(FILES) In this file photo taken on July 17, 2018 Palestinian protestors hold portraits of late Palestinian leader Yasser Arafat and US President Donald Trump during a rally in support to the Fatah movement in the West Bank city of Nablus.
The United States said Friday that it had canceled more than $200 million in aid for the Palestinians in the Gaza Strip and West Bank, leading their ambassador to accuse President Donald Trump's administration of being "anti-peace."
A senior State Department official said the decision, made "at the direction of the president," came after a review of aid programs to the Palestinian territories.
The funding previously allocated for programs in the West Bank and Gaza will "now address high-priority projects elsewhere," said the official.
The move "takes into account the challenges the international community faces in providing assistance in Gaza, where Hamas control endangers the lives of Gaza's citizens and degrades an already dire humanitarian and economic situation," he said.
In January, the United States had already made drastic cuts to its contribution to the UN agency for Palestinian refugees UNRWA.
Relations between the US administration and the Palestinian Authority took a nosedive after Trump announced the US decision to recognize Jerusalem as Israel's capital.
The Palestinians have suspended contacts with the administration and consider that it can no longer play a mediation role in the Middle East peace process.
"This administration is dismantling decades of US vision and engagement in Palestine," Husam Zomlot, head of the Palestinian General Delegation to the United States said in a statement.
"After Jerusalem and UNRWA, this is another confirmation of abandoning the two-state solution and fully embracing (Israeli Prime Minster Benjamin) Netanyahu's anti-peace agenda."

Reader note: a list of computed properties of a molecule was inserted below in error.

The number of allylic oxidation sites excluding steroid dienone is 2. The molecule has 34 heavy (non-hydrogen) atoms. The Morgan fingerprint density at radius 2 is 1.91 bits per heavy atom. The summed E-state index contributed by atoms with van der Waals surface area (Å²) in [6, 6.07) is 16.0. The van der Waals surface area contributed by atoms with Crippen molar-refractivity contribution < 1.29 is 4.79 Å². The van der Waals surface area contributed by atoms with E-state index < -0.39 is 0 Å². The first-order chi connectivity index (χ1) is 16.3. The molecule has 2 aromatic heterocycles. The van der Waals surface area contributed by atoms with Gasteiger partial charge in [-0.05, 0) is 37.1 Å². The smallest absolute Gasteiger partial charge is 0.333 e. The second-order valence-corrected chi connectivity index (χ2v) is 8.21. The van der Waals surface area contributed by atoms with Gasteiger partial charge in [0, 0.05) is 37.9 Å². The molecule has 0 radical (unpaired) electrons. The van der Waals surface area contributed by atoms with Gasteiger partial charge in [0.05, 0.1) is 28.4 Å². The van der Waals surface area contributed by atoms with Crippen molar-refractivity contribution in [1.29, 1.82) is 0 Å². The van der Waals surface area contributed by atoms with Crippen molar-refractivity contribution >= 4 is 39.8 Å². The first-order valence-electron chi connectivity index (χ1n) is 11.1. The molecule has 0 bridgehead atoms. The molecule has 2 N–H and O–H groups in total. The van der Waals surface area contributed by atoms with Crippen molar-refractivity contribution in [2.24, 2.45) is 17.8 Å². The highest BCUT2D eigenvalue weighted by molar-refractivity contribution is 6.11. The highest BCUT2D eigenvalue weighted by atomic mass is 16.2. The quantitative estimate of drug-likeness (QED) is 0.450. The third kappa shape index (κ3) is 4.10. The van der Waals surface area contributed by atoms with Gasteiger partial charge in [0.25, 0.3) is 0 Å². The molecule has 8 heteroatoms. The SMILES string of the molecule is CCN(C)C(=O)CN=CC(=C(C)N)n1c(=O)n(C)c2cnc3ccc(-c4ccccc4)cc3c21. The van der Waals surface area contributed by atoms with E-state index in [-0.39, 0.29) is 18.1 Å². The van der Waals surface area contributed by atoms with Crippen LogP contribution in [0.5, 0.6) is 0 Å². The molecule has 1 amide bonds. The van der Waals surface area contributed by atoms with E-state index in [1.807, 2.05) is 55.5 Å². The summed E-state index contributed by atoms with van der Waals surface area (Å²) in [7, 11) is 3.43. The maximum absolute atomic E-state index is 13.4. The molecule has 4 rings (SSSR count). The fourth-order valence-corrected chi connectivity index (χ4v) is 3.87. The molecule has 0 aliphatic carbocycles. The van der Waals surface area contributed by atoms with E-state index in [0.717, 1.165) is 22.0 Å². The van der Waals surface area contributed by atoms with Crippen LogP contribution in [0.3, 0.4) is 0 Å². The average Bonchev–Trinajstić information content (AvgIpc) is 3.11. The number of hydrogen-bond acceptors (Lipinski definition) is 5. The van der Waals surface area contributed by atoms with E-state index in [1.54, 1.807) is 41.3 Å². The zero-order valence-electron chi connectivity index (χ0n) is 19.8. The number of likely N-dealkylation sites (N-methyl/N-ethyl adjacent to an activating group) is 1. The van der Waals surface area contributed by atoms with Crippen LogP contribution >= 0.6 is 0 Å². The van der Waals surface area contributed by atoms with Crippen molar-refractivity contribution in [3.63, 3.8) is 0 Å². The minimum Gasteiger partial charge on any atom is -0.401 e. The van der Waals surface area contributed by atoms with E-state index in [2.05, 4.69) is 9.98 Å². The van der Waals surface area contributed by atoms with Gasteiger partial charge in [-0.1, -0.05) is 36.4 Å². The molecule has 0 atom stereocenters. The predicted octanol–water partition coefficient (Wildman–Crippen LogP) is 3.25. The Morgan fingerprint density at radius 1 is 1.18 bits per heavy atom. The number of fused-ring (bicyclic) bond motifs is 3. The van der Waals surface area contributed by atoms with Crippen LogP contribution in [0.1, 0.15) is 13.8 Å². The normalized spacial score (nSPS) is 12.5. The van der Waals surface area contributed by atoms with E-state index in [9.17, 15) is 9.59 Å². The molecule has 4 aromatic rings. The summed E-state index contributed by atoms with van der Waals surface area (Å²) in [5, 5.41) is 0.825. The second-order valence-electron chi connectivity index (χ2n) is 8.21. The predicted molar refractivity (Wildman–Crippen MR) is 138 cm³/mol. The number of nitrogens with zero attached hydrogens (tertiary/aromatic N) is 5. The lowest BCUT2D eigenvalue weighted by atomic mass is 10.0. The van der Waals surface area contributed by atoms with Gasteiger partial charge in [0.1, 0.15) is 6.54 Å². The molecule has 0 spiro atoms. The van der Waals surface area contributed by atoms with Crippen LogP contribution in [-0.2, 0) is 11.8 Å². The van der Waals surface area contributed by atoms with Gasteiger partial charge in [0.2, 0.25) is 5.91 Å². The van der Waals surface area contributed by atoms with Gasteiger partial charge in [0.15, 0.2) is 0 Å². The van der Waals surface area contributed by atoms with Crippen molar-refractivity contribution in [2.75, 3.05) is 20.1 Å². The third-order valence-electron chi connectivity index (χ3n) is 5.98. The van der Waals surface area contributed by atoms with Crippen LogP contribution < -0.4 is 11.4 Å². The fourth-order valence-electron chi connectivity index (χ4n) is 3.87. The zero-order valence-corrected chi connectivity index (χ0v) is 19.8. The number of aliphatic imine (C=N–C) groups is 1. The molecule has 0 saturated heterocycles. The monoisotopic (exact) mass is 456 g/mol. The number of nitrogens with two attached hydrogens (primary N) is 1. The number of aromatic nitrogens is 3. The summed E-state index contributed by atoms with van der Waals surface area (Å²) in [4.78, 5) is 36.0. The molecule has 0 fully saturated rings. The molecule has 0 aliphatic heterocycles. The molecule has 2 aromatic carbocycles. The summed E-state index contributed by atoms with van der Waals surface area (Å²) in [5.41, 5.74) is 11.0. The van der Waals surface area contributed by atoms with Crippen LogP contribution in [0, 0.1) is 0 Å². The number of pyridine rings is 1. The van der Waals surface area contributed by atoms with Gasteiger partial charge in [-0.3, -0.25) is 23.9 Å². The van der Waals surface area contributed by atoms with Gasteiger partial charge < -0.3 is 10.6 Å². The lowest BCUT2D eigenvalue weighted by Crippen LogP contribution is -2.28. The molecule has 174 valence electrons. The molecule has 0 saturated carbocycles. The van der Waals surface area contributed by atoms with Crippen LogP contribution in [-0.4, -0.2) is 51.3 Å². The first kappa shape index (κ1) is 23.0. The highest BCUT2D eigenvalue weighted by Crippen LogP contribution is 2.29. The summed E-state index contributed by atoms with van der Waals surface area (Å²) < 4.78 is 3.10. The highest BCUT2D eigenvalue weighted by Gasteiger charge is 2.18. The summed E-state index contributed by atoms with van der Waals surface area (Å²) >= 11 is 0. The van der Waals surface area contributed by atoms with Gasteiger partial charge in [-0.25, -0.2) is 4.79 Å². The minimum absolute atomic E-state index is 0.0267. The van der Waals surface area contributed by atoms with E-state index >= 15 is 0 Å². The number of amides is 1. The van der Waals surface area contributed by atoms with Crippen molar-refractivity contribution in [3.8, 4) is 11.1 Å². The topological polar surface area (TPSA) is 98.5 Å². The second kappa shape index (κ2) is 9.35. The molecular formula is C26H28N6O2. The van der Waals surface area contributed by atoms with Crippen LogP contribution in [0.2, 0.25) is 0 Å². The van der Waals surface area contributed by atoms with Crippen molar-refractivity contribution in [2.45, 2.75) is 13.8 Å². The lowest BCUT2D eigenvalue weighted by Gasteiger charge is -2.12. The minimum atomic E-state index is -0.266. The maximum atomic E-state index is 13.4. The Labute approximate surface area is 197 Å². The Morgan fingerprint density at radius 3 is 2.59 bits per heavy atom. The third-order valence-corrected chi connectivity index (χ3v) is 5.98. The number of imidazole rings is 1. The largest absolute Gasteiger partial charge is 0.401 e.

The decision to cut Palestinian funding comes amid a humanitarian crisis in Gaza, which has seen a surge of violence since Palestinian protests began in March.
At least 171 Palestinians have been killed by Israeli fire during demonstrations near the border with Israel.
The US administration is pressing on with work on a peace plan that has been under discussion for months, leaving a vacuum in the Middle East in the meantime.
"Weaponizing humanitarian and developmental aid as political blackmail does not work," Zomlot said.
"Only a recommitment from this administration to the long-held US policy of achieving peace through the two-state solution on the 1967 borders with East Jerusalem, the capital of the state of Palestine, and respecting international resolutions and law will provide a way forward."
Democratic Senator Patrick Leahy accused the White House of engaging in a "series of provocative and harmful acts" instead of coming up with a coherent policy to address the Israeli-Palestinian conflict.
Trump has tasked his son-in-law Jared Kushner and lawyer Jason Greenblatt to draft the peace proposals, saying earlier this week that there would be something "very good" for the Palestinians.
The Palestinians see the eastern part of the disputed city as the capital of their future state.